An interior expert reveals the one thing you should never do when painting your walls

We're all making this mistake
  • We earn a commission for products purchased through some links in this article.
  • Painting with dark colours like purple, chocolate brown or black can be a gamble. But, can look incredible when done properly.

    Related: What we’ve learnt from Interior Design Masters so far… including why not everyone could live with a black bedroom

    According to a recent survey by Barclays Mortgages, over half of Brits have used the extra time spent at home to tackle jobs at home they’d been putting off. The study revealed that 33 per cent have used this time to paint and decorate.

    More and more of us are taking the plunge to use dark colours at home. However, there is one mistake nearly all of us are making when painting our walls – not painting the skirting boards!

    That doesn’t just mean slapping on some white paint and calling it a day. According to interior expert Kate Watson-Smyth speaking on behalf of Barclays Mortgages, when using a dark colour you must always paint the skirting boards the same or similar colour.

    painting with dark colours 1

    Image credit: Chris Snook

    ‘This is really key, and you must do this if you do nothing else,’ insists Kate. ‘If you are using a dark colour, you must paint your skirting boards to match your wall, and that will make your wall look taller.’

    You just need to take one look at Kate’s Instagram account @madaboutthehouse to know that she is an expert when it comes to using dark colours.

    Here are a few of her other fail-safe tips for painting with dark colours:

    Tips for painting with dark colours

    1.Paint the radiator

    The skirting boards and radiator are the two parts of the room you must paint to match your walls.

    ‘You just must,’ Kate tells Ideal Home. ‘They’re not beautiful. So just get some eggshell paint, wood or metal paint and paint them to match the wall. They will disappear, and yes, they will still work.’

    2.Paint up to a picture rail

    View this post on Instagram

    Spending a lot of time in here these days and a slightly different angle that shows the whole room with the television in the alcove in the corner. Over on the blog I have written about how the coffee table is the second most important piece of furniture you can buy (I’ve mentioned the first too but – apart from a mattress and a sofa – what do you think it is? My coffee table fills the middle of the room – what else do you need that space for – yet is close enough for you to stretch your legs and rest your feet while watching said tellybox, big enough for books, the aforementioned feet and/or a bowl of pasta and a glass of wine. These days it’s also being used for puzzles and board games. Head over to the blog to find out more and see some more. . . . #coffeetable #housetour #myhouse #sittingroomdecor #persianrug #buyvintage #dolessharm #antiquefurniture #paintitdark #styleitdark #vintagerugs #madaboutthehouse #velvetsofa #victorianterrace #baywindow #tvcorner #hiddentv #newblogpost #todayontheblog #interiorinspo #thatsdarling #homesweethome #eveninlockdown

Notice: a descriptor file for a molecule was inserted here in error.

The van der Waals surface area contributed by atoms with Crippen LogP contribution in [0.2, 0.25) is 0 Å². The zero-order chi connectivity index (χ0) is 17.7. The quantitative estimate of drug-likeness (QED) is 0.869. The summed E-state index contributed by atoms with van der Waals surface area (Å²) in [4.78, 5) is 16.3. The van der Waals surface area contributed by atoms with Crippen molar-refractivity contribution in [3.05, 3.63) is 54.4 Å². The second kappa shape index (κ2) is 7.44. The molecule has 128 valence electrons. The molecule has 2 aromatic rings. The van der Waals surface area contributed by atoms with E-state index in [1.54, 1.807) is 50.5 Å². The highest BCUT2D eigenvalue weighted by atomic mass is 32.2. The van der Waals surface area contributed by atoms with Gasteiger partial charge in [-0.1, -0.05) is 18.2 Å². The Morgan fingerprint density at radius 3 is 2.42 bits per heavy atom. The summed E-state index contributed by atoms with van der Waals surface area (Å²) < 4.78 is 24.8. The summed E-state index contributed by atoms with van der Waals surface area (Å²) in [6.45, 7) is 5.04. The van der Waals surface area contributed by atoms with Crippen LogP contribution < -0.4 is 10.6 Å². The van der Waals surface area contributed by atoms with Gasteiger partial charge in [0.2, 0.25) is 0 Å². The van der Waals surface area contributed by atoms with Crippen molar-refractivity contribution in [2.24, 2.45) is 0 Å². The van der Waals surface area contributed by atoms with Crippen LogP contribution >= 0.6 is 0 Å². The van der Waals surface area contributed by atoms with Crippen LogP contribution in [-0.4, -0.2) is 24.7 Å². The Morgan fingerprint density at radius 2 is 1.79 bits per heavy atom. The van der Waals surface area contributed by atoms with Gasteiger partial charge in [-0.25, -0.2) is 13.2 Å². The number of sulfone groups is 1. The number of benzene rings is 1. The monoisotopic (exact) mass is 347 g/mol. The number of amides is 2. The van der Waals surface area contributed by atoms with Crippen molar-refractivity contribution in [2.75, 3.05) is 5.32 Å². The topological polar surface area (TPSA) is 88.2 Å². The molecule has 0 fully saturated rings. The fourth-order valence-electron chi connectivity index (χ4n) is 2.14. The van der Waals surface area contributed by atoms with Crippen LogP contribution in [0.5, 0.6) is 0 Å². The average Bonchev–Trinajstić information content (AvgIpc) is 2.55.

A post shared by Kate Watson-Smyth (@mad_about_the_house) on

    When painting a room a dark colour, take it up to a picture rail, or an imaginary line about 30 cm down from the ceiling. Opt for a paler colour to paint the ceiling and down to the line.

    ‘What that does is it blurs the edges of the ceiling down over the top of the wall and it kind of makes the room feel bigger,’ explains Kate. ‘Because you are not drawing attention to the outlines of the room. You’ve folded the ceiling down.’

    3. Don’t default to white for the ceiling and woodwork

    ‘We spend a lot of time agonising over the colour of our walls,’ says Kate. ‘We test it and we buy samples, and then the default position is to slap white paint on the woodwork and the ceiling.’

    View this post on Instagram

    Took this yesterday but the sun was so bright it could almost have been summer. This is why it can be so hard to find the right pink for a room. This is south-facing and this pink (Threadneedle by @mylands_london) is cool with violet undertones that warm up in the direct yellow sunshine that beams in here. When we started looking for pinks we were initially drawn to the warmer end of the spectrum which became almost orange in the sun. At the back of the house in the blue north light of my office this is a much more subtle colour. But enough of that. The reason for the bedroom shot – my Christmas gift guide has reached this room. Link in profile and all that. From luxurious bedding and sleep masks to breakfast-in-bed trays and a cheeky (literally) throw this is all you need for the person whose favourite room involves a bed and who deserves a chance to relax. . . . #choosingpaint #thepowerofpaint #pink #ihavethisthingwithpink #bedroomdecor #pinkandgreen #morninglight #mybedroom #christmasgiftsideas #bedroominspo #interiorinspo #pinkpaint #whattobuyforchristmas #giftguide #dspink #myhomestyle #stylemyhome #colourlover #colourwash #newblogpost #victorianterrace

    A post shared by Kate Watson-Smyth (@mad_about_the_house) on

    This tip isn’t just for painting with all shades of paint. Going with white is a bit like wearing a white T-shirt with an outfit. It might match, but so will a lot of other pale shades. Instead, take some time to select a colour for the walls and ceiling that you really love.

    If you are planning on transforming your home with paint we’d love to see your before and afters on the Ideal Home Room Clinic on Facebook.

    Related: Where to buy paint online – and all the best paint deals on Dulux, Farrow & Ball, Crown and more

    Don’t forget the skirting boards!

    All the latest from Ideal Home